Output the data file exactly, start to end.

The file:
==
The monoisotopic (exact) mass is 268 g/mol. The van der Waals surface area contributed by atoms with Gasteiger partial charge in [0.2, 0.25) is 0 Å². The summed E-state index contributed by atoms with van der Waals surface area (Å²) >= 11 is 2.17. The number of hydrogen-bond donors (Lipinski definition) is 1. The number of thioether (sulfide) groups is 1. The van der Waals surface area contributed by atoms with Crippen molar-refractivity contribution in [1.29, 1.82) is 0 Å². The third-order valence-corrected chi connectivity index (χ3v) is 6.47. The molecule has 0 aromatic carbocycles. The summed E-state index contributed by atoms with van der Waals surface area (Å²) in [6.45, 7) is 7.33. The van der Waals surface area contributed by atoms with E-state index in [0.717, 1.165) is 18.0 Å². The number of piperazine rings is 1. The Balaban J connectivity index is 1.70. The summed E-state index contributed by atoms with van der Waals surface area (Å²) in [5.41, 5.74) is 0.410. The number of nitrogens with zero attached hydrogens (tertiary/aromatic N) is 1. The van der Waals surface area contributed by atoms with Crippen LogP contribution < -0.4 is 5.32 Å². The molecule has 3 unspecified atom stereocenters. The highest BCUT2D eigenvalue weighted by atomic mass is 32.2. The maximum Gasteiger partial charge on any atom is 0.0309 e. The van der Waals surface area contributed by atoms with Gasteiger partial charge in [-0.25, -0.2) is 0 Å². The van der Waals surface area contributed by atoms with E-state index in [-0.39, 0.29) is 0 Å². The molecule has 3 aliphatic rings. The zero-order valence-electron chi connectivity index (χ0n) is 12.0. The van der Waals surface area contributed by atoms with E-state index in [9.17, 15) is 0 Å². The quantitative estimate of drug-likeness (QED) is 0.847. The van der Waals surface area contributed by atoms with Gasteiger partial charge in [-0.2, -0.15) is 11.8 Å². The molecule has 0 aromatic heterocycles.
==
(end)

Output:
The monoisotopic (exact) mass is 268 g/mol. The van der Waals surface area contributed by atoms with Gasteiger partial charge in [0.2, 0.25) is 0 Å². The summed E-state index contributed by atoms with van der Waals surface area (Å²) >= 11 is 2.17. The number of hydrogen-bond donors (Lipinski definition) is 1. The number of thioether (sulfide) groups is 1. The van der Waals surface area contributed by atoms with Crippen molar-refractivity contribution in [1.29, 1.82) is 0 Å². The third-order valence-corrected chi connectivity index (χ3v) is 6.47. The molecule has 0 aromatic carbocycles. The summed E-state index contributed by atoms with van der Waals surface area (Å²) in [6.45, 7) is 7.33. The van der Waals surface area contributed by atoms with E-state index in [0.717, 1.165) is 18.0 Å². The number of piperazine rings is 1. The Balaban J connectivity index is 1.70. The summed E-state index contributed by atoms with van der Waals surface area (Å²) in [5.41, 5.74) is 0.410. The number of nitrogens with zero attached hydrogens (tertiary/aromatic N) is 1. The van der Waals surface area contributed by atoms with Crippen LogP contribution < -0.4 is 5.32 Å². The molecule has 3 unspecified atom stereocenters. The highest BCUT2D eigenvalue weighted by atomic mass is 32.2. The maximum Gasteiger partial charge on any atom is 0.0309 e. The van der Waals surface area contributed by atoms with Gasteiger partial charge in [-0.25, -0.2) is 0 Å². The van der Waals surface area contributed by atoms with E-state index in [-0.39, 0.29) is 0 Å². The molecule has 3 aliphatic rings. The zero-order valence-electron chi connectivity index (χ0n) is 12.0. The van der Waals surface area contributed by atoms with E-state index in [9.17, 15) is 0 Å². The quantitative estimate of drug-likeness (QED) is 0.847. The van der Waals surface area contributed by atoms with Gasteiger partial charge in [-0.2, -0.15) is 11.8 Å². The molecule has 0 aromatic heterocycles.